How The Use Of AI Technology Can Help Us Make More Informed Decisions
I had the pleasure of interviewing Charles Davis, Co-Founder and Chief Technology Officer of Element Data, a company that is advancing the future of artificial intelligence by developing decision intelligence technology which incorporates human psychology into decision making tools for enterprise and consumer use.
Thank you so much for doing this with us! What is your “backstory”?
I’m a serial entrepreneur and a veteran of several startups. Most of my career has concentrated on the intersection of behavioral psychology and computer science, known as behavioral analytics. Can we use computers to predict what people will do, when they will do it, and why? My work involves classifying behaviors and developing computer models that leverage artificial intelligence and machine learning to detect that behavior.
One of the first patents I was awarded in my career was a method to determine the identity of an individual just from the way he or she typed on a keyboard. Today, many companies use it as a security “factor” when people log into a site or service.
If you have ever attempted to log into your bank account for instance, typed in what you knew was the correct password, but were asked to type it again, it was because the cadence signature, or your typing rhythm did not match, and you have me to blame for that!
Fast forward several years to today, and my company, Element Data, is building the world’s first Decision Cloud, which is essentially a huge database of decisions, the options that were considered, the factors and the outcome. We might call it digital wisdom. It will fundamentally change the way people and technology interact.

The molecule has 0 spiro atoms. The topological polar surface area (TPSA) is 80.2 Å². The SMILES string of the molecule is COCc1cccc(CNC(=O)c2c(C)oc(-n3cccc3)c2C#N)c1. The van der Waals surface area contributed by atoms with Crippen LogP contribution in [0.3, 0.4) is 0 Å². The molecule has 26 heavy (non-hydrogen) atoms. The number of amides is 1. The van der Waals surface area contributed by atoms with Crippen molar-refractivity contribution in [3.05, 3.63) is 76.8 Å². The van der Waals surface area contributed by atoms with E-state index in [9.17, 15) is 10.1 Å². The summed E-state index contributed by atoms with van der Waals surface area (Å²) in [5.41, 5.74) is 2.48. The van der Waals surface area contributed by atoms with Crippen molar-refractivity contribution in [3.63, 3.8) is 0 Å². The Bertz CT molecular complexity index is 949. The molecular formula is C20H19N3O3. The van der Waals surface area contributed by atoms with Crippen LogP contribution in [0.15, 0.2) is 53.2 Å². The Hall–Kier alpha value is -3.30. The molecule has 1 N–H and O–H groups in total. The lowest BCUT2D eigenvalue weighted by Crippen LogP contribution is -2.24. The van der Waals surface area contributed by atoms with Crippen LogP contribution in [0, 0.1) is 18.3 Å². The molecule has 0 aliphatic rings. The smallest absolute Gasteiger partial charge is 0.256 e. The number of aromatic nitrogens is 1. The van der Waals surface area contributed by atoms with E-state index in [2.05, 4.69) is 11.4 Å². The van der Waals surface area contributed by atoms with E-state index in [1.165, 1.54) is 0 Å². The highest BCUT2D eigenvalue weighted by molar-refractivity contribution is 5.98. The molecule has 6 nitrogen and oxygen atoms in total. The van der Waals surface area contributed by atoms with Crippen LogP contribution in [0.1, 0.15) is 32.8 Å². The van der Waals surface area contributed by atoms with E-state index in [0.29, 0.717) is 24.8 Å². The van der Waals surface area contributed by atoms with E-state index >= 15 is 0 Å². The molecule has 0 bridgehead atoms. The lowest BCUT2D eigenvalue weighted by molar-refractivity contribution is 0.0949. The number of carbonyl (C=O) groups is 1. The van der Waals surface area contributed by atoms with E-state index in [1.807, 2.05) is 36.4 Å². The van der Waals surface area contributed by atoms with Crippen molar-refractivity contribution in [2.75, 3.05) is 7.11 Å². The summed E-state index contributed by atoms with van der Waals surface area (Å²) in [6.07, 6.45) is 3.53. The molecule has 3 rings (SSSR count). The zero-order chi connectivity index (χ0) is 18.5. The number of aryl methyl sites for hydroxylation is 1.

Can you share the funniest or most interesting story that happened to you since you began leading your company?
Shortly after starting the company, we had to decide where we were going to establish our office. We were in a temporary space and growing rapidly, and there was a lot of internal debate about what where we should locate. One day, during one of these heated discussions about where to locate, it suddenly occurred to us: We should use our technology to help us decide!
In less than fifteen minutes, we entered into the system what we had been not so politely debating for days. Within seconds, we had a detailed analysis that took into consideration all points of view. Not only did we have a consensus decision, but I think at that point we all thought to ourselves “Yeah, we really do have a business here!”
What do you think makes your company stand out? Can you share a story?
We’re one of the few tech companies that can truly have a profound impact in the decision process. So, a story I like to tell is the one that inspired me to start the company. Some years back, my wife was graduating from medical school and was faced with a huge decision which would have a lasting impact on her career: Where should she apply for residency? Because she had gone to medical school later in life and we had young children, her considerations we different than those of most of her colleagues. She was literally losing sleep over her decision, how it would impact her career and our family.